I went to a big Hollywood party last week. My girlfriend, Alison, was out of town. The occasion had something to do with a photo shoot for a fashion magazine.
I don't know why this would occasion a party, but why not? Beautiful people love to party, and almost any excuse will do. There was valet parking, of course, a small army of black-suited, ear-pieced security, four bars, a DJ playing unfamiliar music with a thunderous beat and a wait staff that looked like they just dropped out of modeling school. Catering was by In-N-Out, an inspired choice -- slumming amid so many riches.
This was a gorgeous-people party. I wouldn't be surprised to learn that the front door security made everyone bare their abs before allowing them in. An occasional average-looking person made it past the palace guards and we greeted them with a sense of wonder, as if they were from another planet -- the planet I live on.
There was, of course, the mandatory smattering of celebrities great and small: an aging rocker, a Brazilian supermodel wearing a "skirt" that would be called a "belt" in any other culture and a bunch of people who all looked vaguely familiar. Everyone seemed to know everyone else. Maybe they're all on the same WB series. It's possible. I may never know.
In Los Angeles, there is an uneasy sense of "Don't I know you?" Everyone looks familiar, and with good reason -- they may have been your lover or they may be on a national commercial. The reason everyone looks familiar, is because everyone is familiar.
It seems the women stay the same age at these parties and the men get older. It looked like everyone was attending a post-op breast-enhancement surgery reunion. The only thing missing was Hef.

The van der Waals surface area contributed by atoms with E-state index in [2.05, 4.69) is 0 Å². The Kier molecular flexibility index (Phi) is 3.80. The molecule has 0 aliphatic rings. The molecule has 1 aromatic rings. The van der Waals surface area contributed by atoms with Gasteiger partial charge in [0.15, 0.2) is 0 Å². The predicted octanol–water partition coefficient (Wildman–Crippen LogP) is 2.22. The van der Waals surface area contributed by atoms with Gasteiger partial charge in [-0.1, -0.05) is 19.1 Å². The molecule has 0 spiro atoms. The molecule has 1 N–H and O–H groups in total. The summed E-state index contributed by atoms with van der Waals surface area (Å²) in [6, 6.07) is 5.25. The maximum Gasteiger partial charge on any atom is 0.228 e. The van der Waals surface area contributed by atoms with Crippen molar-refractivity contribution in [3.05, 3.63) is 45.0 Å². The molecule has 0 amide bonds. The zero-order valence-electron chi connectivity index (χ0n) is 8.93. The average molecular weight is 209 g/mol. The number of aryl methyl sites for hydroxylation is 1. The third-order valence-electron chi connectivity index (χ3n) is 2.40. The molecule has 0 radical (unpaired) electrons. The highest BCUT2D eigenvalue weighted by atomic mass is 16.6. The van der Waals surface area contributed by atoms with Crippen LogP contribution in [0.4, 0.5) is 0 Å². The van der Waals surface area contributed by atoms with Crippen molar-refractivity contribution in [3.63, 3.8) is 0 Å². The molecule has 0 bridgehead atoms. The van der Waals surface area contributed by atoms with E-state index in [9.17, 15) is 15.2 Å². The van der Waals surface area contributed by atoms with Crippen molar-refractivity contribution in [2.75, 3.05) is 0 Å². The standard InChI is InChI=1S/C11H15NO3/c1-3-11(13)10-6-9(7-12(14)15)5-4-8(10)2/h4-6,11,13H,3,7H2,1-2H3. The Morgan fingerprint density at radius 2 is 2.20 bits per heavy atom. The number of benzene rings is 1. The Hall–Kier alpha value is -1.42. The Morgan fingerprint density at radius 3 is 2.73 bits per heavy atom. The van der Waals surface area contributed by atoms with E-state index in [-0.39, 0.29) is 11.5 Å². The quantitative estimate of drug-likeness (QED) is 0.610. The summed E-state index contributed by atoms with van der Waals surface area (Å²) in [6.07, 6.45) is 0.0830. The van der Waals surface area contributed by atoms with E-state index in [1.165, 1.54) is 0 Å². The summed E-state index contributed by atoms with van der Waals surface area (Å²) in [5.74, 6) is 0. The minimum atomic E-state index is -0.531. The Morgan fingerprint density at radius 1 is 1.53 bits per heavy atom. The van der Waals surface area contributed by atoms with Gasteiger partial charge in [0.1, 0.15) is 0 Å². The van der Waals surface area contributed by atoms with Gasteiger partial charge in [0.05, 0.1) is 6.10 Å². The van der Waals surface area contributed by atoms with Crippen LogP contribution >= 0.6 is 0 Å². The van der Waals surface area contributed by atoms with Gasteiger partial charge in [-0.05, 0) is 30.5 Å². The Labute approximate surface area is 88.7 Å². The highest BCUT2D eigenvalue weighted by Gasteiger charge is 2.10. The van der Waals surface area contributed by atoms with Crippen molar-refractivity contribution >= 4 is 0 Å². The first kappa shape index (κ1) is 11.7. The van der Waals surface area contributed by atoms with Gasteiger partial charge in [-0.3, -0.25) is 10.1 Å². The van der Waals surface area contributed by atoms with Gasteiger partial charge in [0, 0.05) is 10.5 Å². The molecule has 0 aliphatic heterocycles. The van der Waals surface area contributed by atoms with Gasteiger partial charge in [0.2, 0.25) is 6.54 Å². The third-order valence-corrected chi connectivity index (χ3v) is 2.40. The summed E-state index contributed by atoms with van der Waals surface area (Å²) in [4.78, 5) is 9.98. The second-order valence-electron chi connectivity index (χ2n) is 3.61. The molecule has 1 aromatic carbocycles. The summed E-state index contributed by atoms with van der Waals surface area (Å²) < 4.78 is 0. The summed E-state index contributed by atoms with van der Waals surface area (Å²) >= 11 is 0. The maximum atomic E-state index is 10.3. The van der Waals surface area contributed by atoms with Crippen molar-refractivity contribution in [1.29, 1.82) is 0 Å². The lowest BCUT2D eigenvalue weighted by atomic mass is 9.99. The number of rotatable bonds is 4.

I used to work with a young woman who dutifully reported every Monday morning that she'd spent the weekend "hanging out."
"What'd you do this weekend?"
"I hung out with my friends."
I wanted to know how, exactly, does one hang out? I might be doing it right now at this party, but I'm not sure. At what point do you cease to "hang out" and enter into the realm of "doing something"? Could one be a multitasking hanger-outer?
There, among the tattooed backs and ironic cheeseburgers, I'm told that I'm hanging out. You can just imagine my surprise. Hanging out is exhausting and very time-consuming.
The right thing to say while hanging out at these parties, where you can barely yell over the thump-thump-thump of the ignored DJ, is, "Nice to meet you." It doesn't matter if you're coming or going, if you've chatted or not. "Nice to meet you" is shalom.
Everyone -- while thoroughly fabulous in their own right -- was looking over the fabulous shoulder of the person they're talking to in hopes of spotting someone more fabulous when they come in. Either that, or they were on a cell phone, which says to the uninitiated: I'm here, but I'm so cool I don't even care.
It looked as if the party was going to rage all night, but I just didn't see the point of it. I've lost the will to swing. I'm not looking to score and even if I were, these girls looked like they were going to spend all my money, smoke cigarettes in the car and then leave me for someone else -- maybe the kid on "Smallville." Ever the optimist, I believe this sad scenario is almost "best-case."
When I became aware that I was really trying hard to have fun, it was time to go home. I finally got inside the temple and I felt like a tourist. I have nothing to wear. My haircut is all wrong. I'm too old for this nonsense. It's not as though I had anything better to do at midnight in Malibu and, for an absolute certainty, there was nowhere else to be. This was the party on that night. A model named Giselle was making her way in just as I handed over my ticket to the valet. She seemed to be surrounded by an invisible protective shield that mere mortals from my planet cannot penetrate.
Surrounded by belly buttons and long, shimmering legs, gigantic waifs (if you can still be waifish at 6 feet tall), everything a red-blooded Jewish boy could dream of, I was thinking about my girlfriend, Alison. She would feel even more out of place at this party than I, which is how I now come to face the music: What happened to me?